Sitting in the cabin of a hotel security guard in the Gambia, sipping Ataya ( a bitter tea), I was deep in discussion about tourism in the area, and the decline in the so called ‘beach tourists’ over the past few years. Abdul, my new found friend, was speaking with a serious tone about how a lot of people living in the area were relying on tourism to survive and put food on the table. He was concerned with the decline and made a point of saying that tourists were only coming in the dry season, that someone should try and educate the tourists that there is a lot still to do in the rainy season. So, here I am writing this blog about the wonderful and unique things you can do, see and visit in West Africa come rain or shine.


West Africa is one of the poorest regions in the world, but if wealth would be determined by heritage, then it would be one of the richest.


The geographical region of West Africa abounds with diverse natural habitats where thousands of species of plants and animals thrive. From the dry Sahel region of Senegal and Mali, passing through the tropical rainforests of Sierra Leone and Ghana, down to the equatorial vegetation of Cameroon, there are endless activities to be carried out. How about a rainforest trek in Sierra Leone, visiting the lush waterfalls, witnessing the songs of the variety of bird-life living in the canopies teaming with life; or maybe taking a trip up the Gambia River on a local fishing pirogue visiting the fishing villages along the way and sampling the fresh water fish dishes typical to the region?


These unique activities can be experienced during the dry season, but the rainy season offers another, more lively side. The forests are full of energy, teaming with wildlife making the most of the presence of water; migratory birds, living on an age old instinct arrive from all corners of the world to relish in this lush environment rich in food and ideal for a good rest; plants that have been waiting months for the rain to come let loose their beauty and release their multicoloured flowers, looking as if they are showing off. Another world opens up to the observing eye.


But the natural beauties of West Africa are only the tip of the iceberg! Culturally, the West African region in one of the most diverse in the whole of Africa, and a lot of the cultural events, festivals and rites are as much alive and intact today as they were back in the days of the great Kingdoms. Roberto, from TransAfrica operating for 30 years in West Africa offers an insight into the cultural events that can be witnessed in the rainy season:


“Along the coast of the Gulf of Guinea, it rains from May to July and from September to the start of November, and inland from May to September. Contrary to common belief, it does not rain all the time. There are heavy rains, but they do not last long, maybe an hour or so, and if it is more than a couple of hours it is an event.” He says.


“However, despite the rain, or from the locals’ perspective, because of the rain, a number of big events are celebrated. In Ghana for example, the Asafo festivals in Elmina start in July, the festival in Ada starts in August and the big Accra festival starts in the second half of the same month. The end of September marks the main Voodoo festival in a town called Glidji, in Togo; and then the Yam festival in a village called Bassar, in the North of Togo. So maybe the rain could give travellers plenty of opportunities to witness genuine traditions first hand and a good reason to travel to West Africa!”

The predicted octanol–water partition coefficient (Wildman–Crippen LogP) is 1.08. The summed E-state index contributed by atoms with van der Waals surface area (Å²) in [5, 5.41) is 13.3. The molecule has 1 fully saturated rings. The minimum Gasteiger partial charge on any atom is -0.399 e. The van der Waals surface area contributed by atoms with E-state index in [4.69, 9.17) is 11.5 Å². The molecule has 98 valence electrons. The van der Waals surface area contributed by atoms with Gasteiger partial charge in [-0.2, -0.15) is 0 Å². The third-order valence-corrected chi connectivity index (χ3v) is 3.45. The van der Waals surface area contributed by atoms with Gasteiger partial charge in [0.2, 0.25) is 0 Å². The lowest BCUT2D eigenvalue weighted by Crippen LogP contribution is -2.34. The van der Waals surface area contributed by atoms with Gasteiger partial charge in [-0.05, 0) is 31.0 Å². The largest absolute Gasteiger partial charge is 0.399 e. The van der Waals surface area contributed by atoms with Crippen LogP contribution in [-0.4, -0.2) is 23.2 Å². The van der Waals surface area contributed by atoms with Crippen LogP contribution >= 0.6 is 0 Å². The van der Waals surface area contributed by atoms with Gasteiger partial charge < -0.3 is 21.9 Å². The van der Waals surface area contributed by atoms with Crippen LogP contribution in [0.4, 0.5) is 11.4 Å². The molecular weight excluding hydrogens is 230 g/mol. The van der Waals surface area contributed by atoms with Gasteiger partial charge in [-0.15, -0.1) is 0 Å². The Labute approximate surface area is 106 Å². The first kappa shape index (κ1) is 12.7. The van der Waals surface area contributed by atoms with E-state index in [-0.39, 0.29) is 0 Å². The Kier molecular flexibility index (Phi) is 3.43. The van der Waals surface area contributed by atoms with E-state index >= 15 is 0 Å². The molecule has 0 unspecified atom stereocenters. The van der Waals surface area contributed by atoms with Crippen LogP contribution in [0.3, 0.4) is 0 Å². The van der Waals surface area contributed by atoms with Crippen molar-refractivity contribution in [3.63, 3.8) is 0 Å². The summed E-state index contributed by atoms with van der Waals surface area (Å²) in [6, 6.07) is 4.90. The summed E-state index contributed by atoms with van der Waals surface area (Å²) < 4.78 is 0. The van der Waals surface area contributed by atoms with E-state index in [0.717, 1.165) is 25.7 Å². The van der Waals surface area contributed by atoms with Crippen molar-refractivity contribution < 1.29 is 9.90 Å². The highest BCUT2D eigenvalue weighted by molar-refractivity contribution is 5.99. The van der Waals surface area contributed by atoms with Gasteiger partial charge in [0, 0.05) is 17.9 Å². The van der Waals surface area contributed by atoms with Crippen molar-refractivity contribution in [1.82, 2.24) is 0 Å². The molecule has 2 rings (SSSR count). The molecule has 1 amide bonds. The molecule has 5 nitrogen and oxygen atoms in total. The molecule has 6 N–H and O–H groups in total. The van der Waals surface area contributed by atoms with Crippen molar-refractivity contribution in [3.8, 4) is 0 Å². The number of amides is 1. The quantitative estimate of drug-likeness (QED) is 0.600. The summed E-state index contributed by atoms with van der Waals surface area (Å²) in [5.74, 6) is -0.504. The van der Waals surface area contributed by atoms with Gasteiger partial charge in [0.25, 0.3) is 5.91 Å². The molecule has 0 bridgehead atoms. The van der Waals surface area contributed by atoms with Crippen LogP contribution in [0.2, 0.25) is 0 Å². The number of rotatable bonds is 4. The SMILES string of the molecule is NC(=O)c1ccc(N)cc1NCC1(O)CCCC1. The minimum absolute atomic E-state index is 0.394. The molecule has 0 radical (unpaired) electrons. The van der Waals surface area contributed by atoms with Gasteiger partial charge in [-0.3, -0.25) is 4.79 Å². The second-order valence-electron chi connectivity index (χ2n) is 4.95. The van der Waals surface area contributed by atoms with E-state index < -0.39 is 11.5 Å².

But also, the abundance of Historical sites, from relics of the infamous slave trade, ancient vestiges of prosperous Kingdoms, archaeological sites showing signs of the first steps of humanity, and a wealth of museums, libraries and university archives, make a rainy hour or two a great opportunity to learn more about facts which have shaped the way that we live today. Here is a pick of the different rainy day attractions:


In Benin, the Abomey Historical Museum houses the palaces of the ancient Kings of Bénin including King Guézo and King Glèlè; and the Ethnographique Museum, which is Porto Novo’s first museum, currently holds a large collection of archaeological artefacts from different eras of humanity.


In Sierra Leone, the Sierra Leone National Museum is home to the ‘de Ruyter stone’, the main attraction of the museum. The replica of a 1664 rock graffiti, scratched by bored Dutch sea captains during a lull in a military expedition against the English, was discovered in the course of drainage work on the waterfront in 1923. It stands as the oldest archaeological evidence of a European presence in the strip of land.


Senegal, on the other hand, is the location for Gorée Island, one of the most famous, or even infamous, vestiges of the slave trade. ‘La porte du non-retour’ (The door of no-return) is one of the main attractions of the island and depicts the horrendous and brutal trade which was allowed to be carried out for more than 400 years.


So there you go, West Africa is not only a ‘dry season’ holiday destination, it also has the potential to be a great ‘rainy season’ destination for those seeking the thrills of new discoveries, the excitement of participating in age old cultural events, the satisfaction of learning about important historical facts and the excitement of witnessing nature at its best. Come rain or shine, West Africa has it all!

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Comment by John Kipper on February 13, 2010 at 8:55am
Fantastic blog post, dude! (I assume u r a dude from the picture). Sure makes me want to go. I think I was meant to be some kind of intrepid explorer. Right now I'm mostly exploring my cubicle, but when I get a chance (not to mention $$$), I'm right there with you!!

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